“According to the CDC 1 in 3 girls and 1 in 6 boys will experience sexual assault.” Senator Diane Feinstein spoke those words at the opening of the #KavanaughHearing before Dr. Christine Blasey Ford’s testimony.
I was listening, along with my 12 year old, as we drove towards San Antonio for her orthodontic appointment. I wondered if I should turn it off, thinking maybe it could be too graphic. Christine read her statement, as she recalls it, “I was 15…”
“Mom, how old were you when you were raped?”
“I was 19.”
Elly’s head nodded, as she shifted in the front seat, settling in a bit more as we continued to listen.
“Mom, she’s doing good right?”
“Yes, Elly, she’s doing great.”
We drove and listened, and then I sat quietly in the waiting room of the orthodontist as I had increasing waves of nausea coupled with the rattling of what was shattered inside of me long ago. That shattered girl, who has known much care and healing, still lives inside of me and was listening as Christine spoke. Truth connects with truth. When you’ve survived you can feel when you’re in the presence of another survivor.
35 years ago seems like a lifetime ago. Unlike many survivors I risked telling. And, what was left of my 19 year old self was shattered even more as I endured my own version of an interrogation from two of the pastors, who were close friends of my rapist, at the church where we all worked. In the end they did not find me credible and I was sent away with the clear understanding I was not believed.
“Can you tell us how this event impacted you Dr. Ford.”
As she relayed an often familiar recounting of difficulty in school, struggling to connect with friends and perform academically I found myself acutely aware of the impact from my rape.
I was like a dead woman walking the spring of my sophomore year. I moved back home to Phoenix the next summer and signed up for a few classes at Arizona State in the fall. That lasted for about two months, simply put I couldn’t do it. I felt panicked inside walking across campus. I dropped out of college the fall of my junior year.
Some survivors bury themselves in school and become super achievers, some walk away never to return. There is no exact course of action, but there is always the underlying story that when heard offers a window into the trauma housed inside our bodies.
That story is laced with cascading shame that begets more shame. For me, shame from being raped, shame from not being believed, shame from feeling like I couldn’t handle school, shame for never going back, the shame of having no degree.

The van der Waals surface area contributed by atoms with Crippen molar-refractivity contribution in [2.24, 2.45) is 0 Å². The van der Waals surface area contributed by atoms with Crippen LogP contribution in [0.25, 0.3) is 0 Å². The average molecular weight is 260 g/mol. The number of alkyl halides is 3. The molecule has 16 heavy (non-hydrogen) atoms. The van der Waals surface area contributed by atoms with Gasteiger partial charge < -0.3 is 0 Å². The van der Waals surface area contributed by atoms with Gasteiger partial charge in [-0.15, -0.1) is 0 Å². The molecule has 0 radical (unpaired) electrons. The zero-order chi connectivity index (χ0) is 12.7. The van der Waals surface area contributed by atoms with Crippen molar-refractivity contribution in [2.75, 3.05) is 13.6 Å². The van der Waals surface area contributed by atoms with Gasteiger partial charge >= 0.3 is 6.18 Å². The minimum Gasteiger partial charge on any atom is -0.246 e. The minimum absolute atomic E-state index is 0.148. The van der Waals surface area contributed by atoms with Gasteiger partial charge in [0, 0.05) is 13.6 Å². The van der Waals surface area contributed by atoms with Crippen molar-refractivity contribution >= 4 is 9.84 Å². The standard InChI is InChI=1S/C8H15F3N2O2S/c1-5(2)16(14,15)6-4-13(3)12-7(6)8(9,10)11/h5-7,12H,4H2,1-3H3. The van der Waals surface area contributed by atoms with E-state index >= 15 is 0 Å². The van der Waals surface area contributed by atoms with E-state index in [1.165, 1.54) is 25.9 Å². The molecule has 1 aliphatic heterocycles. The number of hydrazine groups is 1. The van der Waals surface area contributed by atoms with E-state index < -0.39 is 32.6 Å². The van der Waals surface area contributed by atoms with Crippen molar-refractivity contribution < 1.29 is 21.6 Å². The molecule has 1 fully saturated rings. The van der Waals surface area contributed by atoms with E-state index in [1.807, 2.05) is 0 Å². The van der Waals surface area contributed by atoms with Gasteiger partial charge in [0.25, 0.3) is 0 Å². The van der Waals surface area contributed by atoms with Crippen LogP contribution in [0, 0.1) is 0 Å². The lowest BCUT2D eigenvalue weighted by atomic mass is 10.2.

The shards of broken pieces are too many to count.
Did Jesus come to put all the pieces back together?
For years I believed He did, healing and restoration meant what was broken was put back together, stronger and more whole than before. In that narrative I go back to school, get my bachelors, get my masters and walk across the stage and we take a colorful photograph that seems to say, “Look! What was meant for evil has been redeemed.”
For me, healing hasn’t been about undoing or overcoming the impact and the damage, it has been about recovering from shame.
Today, as Christine Blasey Ford was questioned, and as Brett Kavanaugh testified, the shame from the past felt very near for me. I know I was not alone because social media was alive with posts and comments from other survivors, and my phone buzzed again and again with texts from women I love who have been sexually abused and/or raped. We all felt it.
Dr. Brene Brown says that shame is the intensely painful feeling or experience of believing that we are flawed and therefore unworthy of love and belonging – something we’ve experienced, done, or failed to do makes us unworthy of connection.
We fought together today, reaching out across social media, texts and phone calls, in self- compassion and kindness saying, “I’m feeling this, are you? Am I alone? Do I belong? Are we going to be ok? Is she going to be ok?”
Kindness showed up in the midst of what is broken, as women reached out for another, wanting to affirm that we aren’t alone.
Today felt broken. The “system,” the “process,” the “she said, he said” and the power structures that are real. It felt impossible. Shalom shattered was not hard to understand today, we felt it individually and corporately.
Brokenness and shame keep me from experiencing rest and shalom.
Shalom: peace, wholeness, tranquility. The sense that all is well.
Only Jesus can truly restore shalom.
When I was younger I believed that healing would come when it all made sense and the broken pieces were all put back together. Today, I know that shalom comes only as I experience Jesus’ presence in the broken places. I have to return to Him again and again, sometimes hourly. Brokenness is a reality that remains, and for me shame lives where brokenness is responded to with demands and declarations of what is, or must be healed.
I didn’t feel healed today as I listened to the #KavanaughHearing. I felt broken, rattled, grieved, aching, furious and protective of a sister speaking her story in front of the entire nation.
I pray that she has a path to shalom, and I am aware of my own continuing need for the presence of Jesus every hour.
Tracy Johnson is a lover of stories, a reluctant dreamer and the Founder of Red Tent Living. Married for over 30 years, she is mother to five kids and a pastors wife. She loves quiet mornings with hot coffee, rich conversations and slowly savored meals at her favorite restaurants. She is awed that God chose her to mother four girls having grown up with no sisters. She writes about her life and her work here.